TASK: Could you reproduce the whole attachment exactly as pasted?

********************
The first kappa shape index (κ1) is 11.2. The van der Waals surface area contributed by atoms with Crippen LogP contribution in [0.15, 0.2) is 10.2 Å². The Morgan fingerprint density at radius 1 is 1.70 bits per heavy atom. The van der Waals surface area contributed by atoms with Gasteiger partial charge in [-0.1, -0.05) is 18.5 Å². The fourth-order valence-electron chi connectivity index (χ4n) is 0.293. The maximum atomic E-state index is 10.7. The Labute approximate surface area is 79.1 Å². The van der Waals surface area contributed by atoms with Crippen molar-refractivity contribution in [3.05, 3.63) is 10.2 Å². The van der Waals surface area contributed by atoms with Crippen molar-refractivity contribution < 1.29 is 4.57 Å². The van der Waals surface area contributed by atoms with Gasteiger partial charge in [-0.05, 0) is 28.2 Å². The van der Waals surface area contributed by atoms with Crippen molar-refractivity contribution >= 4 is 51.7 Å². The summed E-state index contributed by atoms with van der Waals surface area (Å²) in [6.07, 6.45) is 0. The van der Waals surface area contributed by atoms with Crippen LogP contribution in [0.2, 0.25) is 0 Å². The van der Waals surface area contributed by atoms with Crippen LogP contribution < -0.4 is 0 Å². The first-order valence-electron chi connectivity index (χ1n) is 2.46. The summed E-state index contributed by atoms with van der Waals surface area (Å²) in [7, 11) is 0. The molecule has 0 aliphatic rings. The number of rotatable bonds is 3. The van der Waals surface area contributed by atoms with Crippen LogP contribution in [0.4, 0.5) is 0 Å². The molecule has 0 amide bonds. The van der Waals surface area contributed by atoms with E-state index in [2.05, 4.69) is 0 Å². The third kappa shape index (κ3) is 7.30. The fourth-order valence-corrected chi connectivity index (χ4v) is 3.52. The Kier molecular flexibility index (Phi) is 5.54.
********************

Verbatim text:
The first kappa shape index (κ1) is 11.2. The van der Waals surface area contributed by atoms with Crippen LogP contribution in [0.15, 0.2) is 10.2 Å². The Morgan fingerprint density at radius 1 is 1.70 bits per heavy atom. The van der Waals surface area contributed by atoms with Gasteiger partial charge in [-0.1, -0.05) is 18.5 Å². The fourth-order valence-electron chi connectivity index (χ4n) is 0.293. The maximum atomic E-state index is 10.7. The Labute approximate surface area is 79.1 Å². The van der Waals surface area contributed by atoms with Crippen molar-refractivity contribution in [3.05, 3.63) is 10.2 Å². The van der Waals surface area contributed by atoms with Crippen molar-refractivity contribution < 1.29 is 4.57 Å². The van der Waals surface area contributed by atoms with Gasteiger partial charge in [-0.05, 0) is 28.2 Å². The van der Waals surface area contributed by atoms with Crippen molar-refractivity contribution >= 4 is 51.7 Å². The summed E-state index contributed by atoms with van der Waals surface area (Å²) in [6.07, 6.45) is 0. The van der Waals surface area contributed by atoms with Crippen LogP contribution in [0.2, 0.25) is 0 Å². The van der Waals surface area contributed by atoms with Crippen LogP contribution < -0.4 is 0 Å². The first-order valence-electron chi connectivity index (χ1n) is 2.46. The summed E-state index contributed by atoms with van der Waals surface area (Å²) in [7, 11) is 0. The molecule has 0 aliphatic rings. The number of rotatable bonds is 3. The van der Waals surface area contributed by atoms with Crippen LogP contribution in [0.4, 0.5) is 0 Å². The molecule has 0 amide bonds. The van der Waals surface area contributed by atoms with E-state index in [2.05, 4.69) is 0 Å². The third kappa shape index (κ3) is 7.30. The fourth-order valence-corrected chi connectivity index (χ4v) is 3.52. The Kier molecular flexibility index (Phi) is 5.54.